How Can You Make Surfactants?




Surfactants are produced at an industrial scale across the globe mostly by multinational corporations. The starting point for production may be natural or synthetic material, also known as feedstock.

Synthetic feedstocks

PetrochemicalSynthetic or petrochemical feedstocks are produced by oil, gas and chemical processing. Synthetic alcohols are further processed (ethoxylation or sulphation is also included) to create a variety of surfactant molecules.

Because of their synthetic make-up the molecular structure can be controlled during production to provide precisely-defined physical and performance properties. They are also chemically flexible, making them acceptable with a range of other chemicals and substances.

This means they can mix with various ingredients, such as other surfactants to create a finished formulation with properties tailored to specific application needs.

Renewable feedstocks

Natural, also referred to as bio-based (or oleo), nonionic surfactant suppliers, are made up of the oils of coconut and palm kernels. These feedstocks are renewable, coming from large tropical plantations that typically provide the same amount of yield for more than 25 years prior to replanting.

In order to make an alcoholic fatty, plant oils are chemically treated (including esterification and hydrogenation). Although their origins could be quite different however, these alcohols have a lot in common to their synthetic counterparts and therefore undergo similar chemical processing to make the final IRO Surfactant.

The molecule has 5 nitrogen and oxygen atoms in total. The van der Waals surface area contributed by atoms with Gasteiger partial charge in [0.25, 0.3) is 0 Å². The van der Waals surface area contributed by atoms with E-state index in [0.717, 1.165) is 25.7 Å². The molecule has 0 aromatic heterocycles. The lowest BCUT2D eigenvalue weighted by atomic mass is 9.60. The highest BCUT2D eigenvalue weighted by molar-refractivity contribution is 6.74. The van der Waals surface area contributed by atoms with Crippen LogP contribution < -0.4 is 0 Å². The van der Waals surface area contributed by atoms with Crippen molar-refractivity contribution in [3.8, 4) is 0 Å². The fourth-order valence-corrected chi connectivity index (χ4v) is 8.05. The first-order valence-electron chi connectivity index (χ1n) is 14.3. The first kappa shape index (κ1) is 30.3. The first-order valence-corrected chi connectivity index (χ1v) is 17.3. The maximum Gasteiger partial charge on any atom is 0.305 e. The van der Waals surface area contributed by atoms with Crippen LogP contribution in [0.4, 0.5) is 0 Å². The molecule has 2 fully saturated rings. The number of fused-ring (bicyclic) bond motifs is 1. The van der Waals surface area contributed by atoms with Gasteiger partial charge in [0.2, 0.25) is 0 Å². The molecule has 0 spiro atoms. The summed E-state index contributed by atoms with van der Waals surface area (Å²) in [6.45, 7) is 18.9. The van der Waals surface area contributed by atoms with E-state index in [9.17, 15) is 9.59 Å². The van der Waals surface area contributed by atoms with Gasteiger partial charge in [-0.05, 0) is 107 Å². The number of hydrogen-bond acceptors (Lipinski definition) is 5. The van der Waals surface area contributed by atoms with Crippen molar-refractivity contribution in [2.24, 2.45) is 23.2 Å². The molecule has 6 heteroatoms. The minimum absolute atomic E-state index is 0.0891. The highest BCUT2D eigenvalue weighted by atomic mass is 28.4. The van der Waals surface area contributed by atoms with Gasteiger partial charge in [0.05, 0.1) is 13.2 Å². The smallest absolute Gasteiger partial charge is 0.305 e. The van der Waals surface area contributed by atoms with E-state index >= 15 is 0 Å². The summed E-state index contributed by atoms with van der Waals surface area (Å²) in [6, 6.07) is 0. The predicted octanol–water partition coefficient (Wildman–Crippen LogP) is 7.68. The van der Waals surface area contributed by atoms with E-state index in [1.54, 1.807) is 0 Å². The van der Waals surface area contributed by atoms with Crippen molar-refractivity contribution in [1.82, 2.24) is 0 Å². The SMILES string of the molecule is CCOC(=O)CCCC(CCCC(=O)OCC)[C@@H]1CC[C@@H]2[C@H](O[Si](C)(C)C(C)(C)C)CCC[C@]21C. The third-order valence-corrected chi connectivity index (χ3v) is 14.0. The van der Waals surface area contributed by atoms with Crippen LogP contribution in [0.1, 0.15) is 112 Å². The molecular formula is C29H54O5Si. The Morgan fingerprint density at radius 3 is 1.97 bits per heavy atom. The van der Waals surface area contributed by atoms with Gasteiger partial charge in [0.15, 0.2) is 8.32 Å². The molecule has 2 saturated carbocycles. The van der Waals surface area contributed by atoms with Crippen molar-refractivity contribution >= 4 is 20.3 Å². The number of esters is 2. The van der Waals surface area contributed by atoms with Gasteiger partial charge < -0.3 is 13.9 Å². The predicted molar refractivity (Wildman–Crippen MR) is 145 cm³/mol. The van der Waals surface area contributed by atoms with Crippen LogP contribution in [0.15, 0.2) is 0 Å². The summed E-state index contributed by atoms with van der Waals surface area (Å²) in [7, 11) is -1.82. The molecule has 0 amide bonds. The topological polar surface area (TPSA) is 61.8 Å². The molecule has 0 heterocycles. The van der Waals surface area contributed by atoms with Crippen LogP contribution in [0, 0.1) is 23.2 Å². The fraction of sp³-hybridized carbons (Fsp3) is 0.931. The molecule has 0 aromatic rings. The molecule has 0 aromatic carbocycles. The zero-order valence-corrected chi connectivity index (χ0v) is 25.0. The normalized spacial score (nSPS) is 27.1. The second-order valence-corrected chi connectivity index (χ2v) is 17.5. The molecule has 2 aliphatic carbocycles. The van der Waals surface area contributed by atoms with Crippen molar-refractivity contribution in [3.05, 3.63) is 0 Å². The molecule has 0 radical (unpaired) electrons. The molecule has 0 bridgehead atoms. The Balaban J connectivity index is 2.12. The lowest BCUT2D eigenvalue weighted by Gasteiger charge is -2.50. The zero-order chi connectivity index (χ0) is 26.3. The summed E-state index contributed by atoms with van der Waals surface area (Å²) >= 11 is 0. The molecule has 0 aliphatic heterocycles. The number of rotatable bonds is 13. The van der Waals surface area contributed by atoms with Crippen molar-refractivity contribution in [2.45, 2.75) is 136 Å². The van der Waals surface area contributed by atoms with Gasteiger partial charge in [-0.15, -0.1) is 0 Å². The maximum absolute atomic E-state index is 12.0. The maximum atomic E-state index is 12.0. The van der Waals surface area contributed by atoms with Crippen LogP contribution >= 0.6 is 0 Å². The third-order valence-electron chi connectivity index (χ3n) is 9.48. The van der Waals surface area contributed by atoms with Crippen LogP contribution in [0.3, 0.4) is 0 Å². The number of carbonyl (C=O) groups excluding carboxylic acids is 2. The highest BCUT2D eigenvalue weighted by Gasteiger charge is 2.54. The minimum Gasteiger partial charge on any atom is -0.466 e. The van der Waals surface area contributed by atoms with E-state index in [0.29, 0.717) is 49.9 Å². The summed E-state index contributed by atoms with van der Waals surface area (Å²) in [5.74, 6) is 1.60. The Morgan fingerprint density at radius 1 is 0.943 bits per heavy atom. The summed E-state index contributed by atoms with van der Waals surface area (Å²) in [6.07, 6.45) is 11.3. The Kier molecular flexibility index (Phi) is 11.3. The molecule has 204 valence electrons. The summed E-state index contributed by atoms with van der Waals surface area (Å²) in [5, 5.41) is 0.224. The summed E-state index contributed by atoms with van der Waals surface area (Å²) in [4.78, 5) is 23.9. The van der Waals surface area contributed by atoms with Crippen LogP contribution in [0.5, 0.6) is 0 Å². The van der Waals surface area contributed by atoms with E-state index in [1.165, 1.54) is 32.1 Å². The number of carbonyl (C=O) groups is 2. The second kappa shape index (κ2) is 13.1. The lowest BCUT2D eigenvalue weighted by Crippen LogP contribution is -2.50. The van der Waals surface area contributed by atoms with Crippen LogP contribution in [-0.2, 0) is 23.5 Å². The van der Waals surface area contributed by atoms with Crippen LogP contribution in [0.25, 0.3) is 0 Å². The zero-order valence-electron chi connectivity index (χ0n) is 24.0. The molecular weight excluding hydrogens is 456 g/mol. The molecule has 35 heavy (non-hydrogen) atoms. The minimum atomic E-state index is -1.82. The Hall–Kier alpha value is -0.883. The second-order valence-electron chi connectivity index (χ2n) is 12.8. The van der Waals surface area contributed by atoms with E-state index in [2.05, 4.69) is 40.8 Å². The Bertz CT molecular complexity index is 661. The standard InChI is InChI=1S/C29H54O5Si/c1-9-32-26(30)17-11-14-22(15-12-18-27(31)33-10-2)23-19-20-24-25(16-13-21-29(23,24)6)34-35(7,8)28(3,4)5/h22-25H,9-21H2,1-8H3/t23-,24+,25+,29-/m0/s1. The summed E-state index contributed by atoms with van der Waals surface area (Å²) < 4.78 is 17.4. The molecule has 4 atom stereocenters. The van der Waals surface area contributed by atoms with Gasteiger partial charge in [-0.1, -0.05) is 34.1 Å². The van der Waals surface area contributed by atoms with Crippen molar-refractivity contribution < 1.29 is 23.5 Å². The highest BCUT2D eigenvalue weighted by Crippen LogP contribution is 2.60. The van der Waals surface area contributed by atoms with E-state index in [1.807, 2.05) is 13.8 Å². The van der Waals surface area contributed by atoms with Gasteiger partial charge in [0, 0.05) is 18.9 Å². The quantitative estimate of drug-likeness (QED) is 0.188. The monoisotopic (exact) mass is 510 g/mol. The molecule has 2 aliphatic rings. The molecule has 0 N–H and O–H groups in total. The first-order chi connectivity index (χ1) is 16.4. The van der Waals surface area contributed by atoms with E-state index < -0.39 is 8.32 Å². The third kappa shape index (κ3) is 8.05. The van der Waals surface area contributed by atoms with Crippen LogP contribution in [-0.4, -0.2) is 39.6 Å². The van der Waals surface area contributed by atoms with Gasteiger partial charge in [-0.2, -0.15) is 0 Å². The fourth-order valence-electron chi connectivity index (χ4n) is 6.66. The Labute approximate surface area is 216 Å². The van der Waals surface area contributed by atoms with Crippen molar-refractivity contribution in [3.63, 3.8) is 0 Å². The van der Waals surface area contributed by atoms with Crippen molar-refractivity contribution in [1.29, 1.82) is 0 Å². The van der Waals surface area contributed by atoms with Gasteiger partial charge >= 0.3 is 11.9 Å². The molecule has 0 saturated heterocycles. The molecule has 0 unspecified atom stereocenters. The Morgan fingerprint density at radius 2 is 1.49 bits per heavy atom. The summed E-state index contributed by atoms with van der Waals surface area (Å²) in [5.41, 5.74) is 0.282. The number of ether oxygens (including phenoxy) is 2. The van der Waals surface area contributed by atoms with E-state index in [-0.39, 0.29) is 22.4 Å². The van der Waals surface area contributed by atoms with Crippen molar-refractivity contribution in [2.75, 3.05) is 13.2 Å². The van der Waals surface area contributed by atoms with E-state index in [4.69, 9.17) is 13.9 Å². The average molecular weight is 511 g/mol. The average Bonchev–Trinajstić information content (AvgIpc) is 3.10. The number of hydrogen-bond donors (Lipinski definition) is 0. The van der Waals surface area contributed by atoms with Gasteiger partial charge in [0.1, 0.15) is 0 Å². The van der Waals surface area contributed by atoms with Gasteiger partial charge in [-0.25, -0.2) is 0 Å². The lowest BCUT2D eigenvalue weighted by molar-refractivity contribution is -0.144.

While natural feedstocks can be considered more sustainable, there are additional aspects to be taken into consideration when evaluating sustainability as well as the whole surfactant life-cycle.




Compatibility with manufacturing

The biggest technical difference between feedstock types is that synthetic feedstocks have greater molecular functionality (called branching) which allows for greater formulation flexibility and enhanced performance in highly demanding applications requiring surfactants.

From an nonionic surfactant suppliers viewpoint from a nonionic surfactant suppliers perspective, however, both kinds of feedstocks aren't necessarily exclusive, and producers are being able to utilize both whether in combination or separately in accordance with economics, availability, market demand and the performance requirements. As a result, surfactants containing at least one ingredient derived from renewable natural raw materials have a 50 percent of the total surfactant market in Europe.

Whatever the source of the feedstock, the majority production of surfactants takes place in large industrial facilities under strict control.

Surfactants in the end are delivered to formulators and converters in many downstream industries, one of the biggest being detergent producers (also known as'soapers') where they transform into final products for industrial and consumer clients. Surfactant chemistry is one of the most researched and researched areas. This allows safe and responsible manufacturing and usage of many different types of surfactants. Each type is unique in its performance and can be used in many different applications. A lot of these products can be a wonderful supplement to our lives.